I’m calling for a liberal Third-Worldism to take the place of the failed and moribund Third-Worldism of the New Left and its inheritors. Rather than cede the turf of the Global South to the revolutionary Left (as many liberals and social democrats have done since the 1960s), we should proactively claim that turf as our own, advancing liberalism as a superior framework to address the dilemmas facing the Third World today. Fred Halliday identifies the defining properties of Actually Existing Third-Worldism as follows: “a ritual incantantion of ‘no war’ that avoids any substantive engagement with problems of international peace and security, or reflection on how positively to help peoples in zones of conflict; a set of vague, unthought out, uncosted and often dangerous utopian ideas about an alternative world; a pleasing but vapid invocation of global human values and internationalism that blithely ignores the misuses to which that term was put in the 20th Century”. Now, to be fair, this doesn’t apply to everyone in the anti-globalization or global justice movement, many of whom possess a more sophisticated understanding of the world and apply more intellectual rigor than Halliday’s polemic would suggest. Nonetheless, there is a great deal of truth in this portrait. Anyone even casually familiar with the political scene Halliday is describing knows that large swaths of it are guilty as charged.
But pointing out the inadequacies of Actually Existing Radicalism is not enough. It’s necessary, but insufficient, to demonstrate the Third Worldist Left’s limitations and oversimplifications – to criticize and emphatically reject its political monism, its tunnel-vision obsession with US imperialism, and the myopic picture of the world this creates. We have to go beyond critique and propose alternative visions. Where, for example, do we liberal internationalists stand on the current architecture of global capitalism? What is our position on things like the Free Trade Area of the Americas (FTAA) and on the Central American Free Trade Agreement (CAFTA)? What is our contribution to the debate about international economic institutions like the WTO, the IMF, and the World Bank and how they affect the Third World? Some struggles in the world today are tailor-made for a liberal internationalist analysis – but many are not. Where the core issues at stake involve the core principles of liberalism, our role is crystal clear. But where the core issues are poverty, development, trade policy, capital flows, financial markets, sweat shops, structural adjustment, landless workers, transnational corporations, ecological destruction, genetically engineered crops, and the like, we find ourselves on the home court of Marxists, anarchists, Third Worldists, and other radicals in the anti-globalization movement. It is generally they, and not we, who organize the forums and the demonstrations, who publish the magazines and the websites, who write the books and the working papers on these issues.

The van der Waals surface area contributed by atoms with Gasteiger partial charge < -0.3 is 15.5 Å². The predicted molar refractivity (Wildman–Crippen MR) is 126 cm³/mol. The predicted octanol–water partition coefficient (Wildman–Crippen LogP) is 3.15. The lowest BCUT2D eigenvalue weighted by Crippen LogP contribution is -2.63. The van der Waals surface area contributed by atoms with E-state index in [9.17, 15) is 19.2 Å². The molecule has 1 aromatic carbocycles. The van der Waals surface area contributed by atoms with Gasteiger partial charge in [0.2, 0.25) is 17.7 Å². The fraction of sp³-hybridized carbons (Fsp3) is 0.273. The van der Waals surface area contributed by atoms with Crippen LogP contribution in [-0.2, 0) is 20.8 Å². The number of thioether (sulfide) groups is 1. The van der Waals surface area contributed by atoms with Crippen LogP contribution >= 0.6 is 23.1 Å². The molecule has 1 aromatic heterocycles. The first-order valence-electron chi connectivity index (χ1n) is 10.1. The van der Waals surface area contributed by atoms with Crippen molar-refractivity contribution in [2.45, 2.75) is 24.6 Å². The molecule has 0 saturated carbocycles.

This needs to change. If we fail to engage the Third World ourselves, we will be seen precisely as “oddly tangential” to its most pressing concerns. Instead, we need to bring our collective intellectual energies and political sensibilities to bear on the global struggle for justice – on the economic and political fronts alike. To be sure, there are liberal internationalists and social democrats already doing vital work in this area. (Think of the work of Amartya Sen and Martha Nussbaum around alternative models of development in places like India and Bangladesh). But a much more aggressive and concerted effort is required.
I’ll close where I began, with Nafisi’s Reading Lolita. Her book, she says, is about “how Tehran helped redefine Nabokov’s novel, turning it into this Lolita, our Lolita”. I would like to suggest that by looking closely at the struggle of Iranians today for human rights, an open society, freedom of expression, freedom to believe or not believe as one wishes, pluralism, democracy, the freedom to read whatever books one wants to read, without restriction – that if we take that upheaval seriously and see ourselves in it, the Iranians waging that struggle can help redefine liberalism, turning it into this liberalism, our liberalism.